Examining the Characteristics of Drought in the Cattle Corridor under a Changing Climate
MetadataShow full item record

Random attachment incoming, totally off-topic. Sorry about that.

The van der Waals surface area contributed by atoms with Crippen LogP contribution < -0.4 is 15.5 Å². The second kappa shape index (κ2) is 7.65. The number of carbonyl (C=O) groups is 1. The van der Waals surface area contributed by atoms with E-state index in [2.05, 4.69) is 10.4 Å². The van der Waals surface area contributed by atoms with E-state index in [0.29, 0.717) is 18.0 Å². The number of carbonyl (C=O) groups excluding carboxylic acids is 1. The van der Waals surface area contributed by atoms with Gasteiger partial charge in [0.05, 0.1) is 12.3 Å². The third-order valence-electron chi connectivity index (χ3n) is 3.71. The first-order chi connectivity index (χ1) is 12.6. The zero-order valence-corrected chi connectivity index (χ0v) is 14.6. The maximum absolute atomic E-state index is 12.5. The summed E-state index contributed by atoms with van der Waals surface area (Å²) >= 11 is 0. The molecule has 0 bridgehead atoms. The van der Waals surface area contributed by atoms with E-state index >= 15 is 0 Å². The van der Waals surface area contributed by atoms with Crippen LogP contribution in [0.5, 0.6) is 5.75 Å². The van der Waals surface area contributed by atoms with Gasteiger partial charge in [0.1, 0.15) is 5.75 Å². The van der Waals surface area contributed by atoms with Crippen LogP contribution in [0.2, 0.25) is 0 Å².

The cattle corridor of Uganda is one of the areas prone to recurrent drought conditions. This study aimed at examining drought characteristics over the cattle corridor in both the past (1981-2018) and future periods (2020-2050). The Standardized Precipitation Index (SPI) was applied on the monthly rainfall obtained from climate simulations from the Coordinated Regional Climate Downscaling Experiment (CORDEX) to determine the dry periods experienced over the study period. Runs theory, Mann Kendall trend and Inverse Distance Weighting methods were applied on the calculated SPI values to determine the drought characteristics including trend, duration, frequency and intensity. Findings from the study indicate that drought conditions are increasing due to lower SPI values observed during past period (1981-2018) with about 78.9% of the climate extremes recorded as drought. In addition, variations have been observed in drought conditions over the region on temporal and spatial scales with low drought frequency in the southern part of the region. However, results on future drought indicate a slight decrease in drought conditions due to the observed slight increase of slope 0.0031 in the SPI values between 2020 and 2050. Spatial and temporal variations in drought conditions also exist in the future in the terms of duration, severity, intensity and frequency. Spatially, results indicate low drought frequency in the southern part of the region and moderate frequency in the northern part of the cattle corridor and moderate frequency in the northern part of the cattle corridor. These observations have a significant implication on available water for the economic activities in the area for example livestock farming. This study recommends coping techniques to be designed that ensure sustainable water use and also improve food security in the cattle corridor.